Tom Kandris makes boxes. And his company, PackageOne Inc., better known as American River Packaging, can also fill them.
PackageOne has been growing despite the recession, and with about 150 people on the payroll, it ranks among the larger manufacturers in the Capitol Region.
It’s a second career for Kandris, who first spent 20 years working for semiconductor companies. “I was around the world every three weeks, a different country every day, and my kids were growing up without me,” he says. Returning home to Sacramento, Kandris and partner Eric Portela started PackageOne in 2000 as a distribution company.
Kandris had a vision of bundling several companies and becoming the main supply chain integrator for packaging in Northern California. But Portela didn’t share that vision, so in 2005 Kandris bought him out and also acquired American River Packaging, a 25-year-old, $20 million company.
PackageOne was a $17 million company by that time, and Kandris managed to build revenue to nearly $45 million before the recession hit. When the economy sagged, he sold off the distribution arm, deleveraged and paid off debt. Afterward, he started expanding again.
“We were able to produce more profits on less revenue as a result of managing expenses,” he says.
PackageOne acquired an interest in supplier Northern Sheets and last summer bought All West Container Co. in South San Francisco. The latter company’s operations were discontinued, and the equipment was moved to Madera.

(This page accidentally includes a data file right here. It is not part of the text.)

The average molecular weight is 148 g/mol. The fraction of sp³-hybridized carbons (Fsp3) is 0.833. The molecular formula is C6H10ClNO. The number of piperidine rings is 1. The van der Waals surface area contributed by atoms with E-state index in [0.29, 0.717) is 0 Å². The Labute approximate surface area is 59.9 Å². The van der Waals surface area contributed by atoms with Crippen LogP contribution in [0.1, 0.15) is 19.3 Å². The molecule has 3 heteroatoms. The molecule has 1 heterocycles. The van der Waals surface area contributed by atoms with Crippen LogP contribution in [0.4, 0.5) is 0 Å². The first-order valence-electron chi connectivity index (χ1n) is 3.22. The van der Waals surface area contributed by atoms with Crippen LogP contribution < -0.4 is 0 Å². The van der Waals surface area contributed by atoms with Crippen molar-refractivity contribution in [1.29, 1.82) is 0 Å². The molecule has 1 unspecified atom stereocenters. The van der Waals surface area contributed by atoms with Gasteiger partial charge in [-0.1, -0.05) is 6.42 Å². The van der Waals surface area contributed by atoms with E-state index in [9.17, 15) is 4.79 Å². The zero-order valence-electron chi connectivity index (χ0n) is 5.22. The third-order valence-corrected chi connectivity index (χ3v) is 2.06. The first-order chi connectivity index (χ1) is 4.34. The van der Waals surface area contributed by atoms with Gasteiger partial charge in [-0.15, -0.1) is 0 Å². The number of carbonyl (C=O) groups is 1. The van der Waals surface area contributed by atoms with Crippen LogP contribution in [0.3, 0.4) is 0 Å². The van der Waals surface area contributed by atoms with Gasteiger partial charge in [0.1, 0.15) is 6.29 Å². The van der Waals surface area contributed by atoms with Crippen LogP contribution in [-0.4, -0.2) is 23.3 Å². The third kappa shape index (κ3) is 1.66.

So, why stay in Sacramento?
“Frankly the quality of life in Sacramento is good, the labor base is good, the housing is affordable. It’s a small metropolis where you have culture and good schools,” Kandris says.
Workers often come out of junior college programs.
“We are not the kind of company that looks at competition for our labor. We grow our own,” Kandris says. The machine operators average 16 years of experience on American River Packaging equipment.
A growing demand for green packaging has generated interest in the company among prospective employees, Kandris says.
“The interesting thing is that, opposed to five or eight years ago, we are finding it a little easier to find skilled labor that wants to work,” he says.
PackageOne recently broke ground for an anaerobic digester to convert waste material into energy. Aside from being environmentally sound, it will allow PackageOne to use carbon credits to defray any penalties that might be imposed on some of its customers.
“You need a box to get your product to market,” Kandris says. “So we enable commerce and save the planet, one box at a time.”
As Sacramento attempts to forge a regional economic development strategy, manufacturing is being touted as a potential breadwinner, but rebuilding the industry piecemeal could take time.
If a local economy is thriving and healthy, it may have the manufacturing industry to thank. If things aren’t so good, it’s probably because manufacturing jobs are leaving.